Posted on November 24, 2021
If you are managing your diabetes with diet and exercise alone, drinking alcohol can stil increase your risk of low blood sugars. And if you take insulin or types of diabetes pills that stimulate insulin production, drinking alcohol can lead to even more serious low blood sugar reactions. People with diabetes should talk with their doctor to make sure alcohol is safe for them. For example, it is important not to drink on an empty stomach. Eating food, especially carbohydrates , with alcohol can keep blood sugar levels from dropping too low. The effects of alcohol on blood sugar, for instance, can vary depending on the amount of alcohol consumed. Drinking a small amount of alcohol can cause blood sugar levels to rise.
This is especially true with carbohydrate-heavy drinks like beer and sweet wine. However, what may be lesser known to nondiabetics is alcohol’s effects on insulin production, blood sugar or glucose levels, and its negative interaction Addiction with some diabetes medications. Any person with diabetes type 1 or type 2 that chooses to drink alcohol is advised to monitor their drinking very closely. Excessive drinking and alcohol use can become dangerous quickly for diabetics.
Choose Drinks That Are Generally Lower In Carbohydrates
Club soda and soda water are both great mixers for diabetics because they don’t have any calories, sugar, or carbs. Mix a shot of vodka with three to six ounces of club soda, squeeze in a bit of lime, and stir over ice. You can alter the drink by adding different citrus fruits. It tastes great with lemon, a mixture of lemon and lime, or even a squeeze of orange or grapefruit.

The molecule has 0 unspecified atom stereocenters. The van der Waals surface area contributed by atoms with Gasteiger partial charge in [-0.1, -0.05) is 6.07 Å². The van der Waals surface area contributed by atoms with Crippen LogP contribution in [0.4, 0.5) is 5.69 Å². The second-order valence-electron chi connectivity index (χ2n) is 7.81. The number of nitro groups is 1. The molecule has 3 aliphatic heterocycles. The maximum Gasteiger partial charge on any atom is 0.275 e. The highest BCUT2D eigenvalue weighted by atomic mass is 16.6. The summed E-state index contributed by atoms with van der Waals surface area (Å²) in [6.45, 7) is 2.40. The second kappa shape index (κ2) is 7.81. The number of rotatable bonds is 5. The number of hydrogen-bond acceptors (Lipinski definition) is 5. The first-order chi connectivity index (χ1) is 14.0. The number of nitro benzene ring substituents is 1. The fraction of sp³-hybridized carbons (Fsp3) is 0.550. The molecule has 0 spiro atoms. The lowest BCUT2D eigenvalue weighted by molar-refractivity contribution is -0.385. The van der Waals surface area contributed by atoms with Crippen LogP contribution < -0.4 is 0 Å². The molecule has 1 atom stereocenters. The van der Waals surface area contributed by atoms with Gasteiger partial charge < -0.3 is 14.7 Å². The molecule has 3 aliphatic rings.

Those on the opposite ends of the spectrum—people that drink heavily and those that don’t—have a greater risk. Because alcohol decreases your liver’s efficiency at releasing glucose and slows down the digestion of food you just ate, drinking puts you at risk of “alcohol-induced hypoglycemia”. Hypoglycemia, or a hypo, is when you don’t have enough glucose in your bloodstream so your BG is dangerously low. The increase in blood sugar levels gives way to hyperglycemia, or too-high blood sugar. This can cause a host of symptoms, from thirst and frequent urination to slow-healing wounds and disorientation.
Diabetes and alcohol consumption is never something to take lightly. Although it is possible to drink alcohol on occasion as a diabetic, drinking always has to be closely monitored. Drinking can also increase the risks of a range of other diabetes-related health conditions, including serious cardiovascular and neurological issues. Check your blood glucose levels before, during and after you drink to know how you are doing. A 2015 meta-analysis reviewed 38 cohort studies to determine whether alcohol is a risk factor for diabetes. It found moderate consumption appeared to offer some protection against the condition in women and Asian populations, while heavy consumption raised the risk in almost all groups.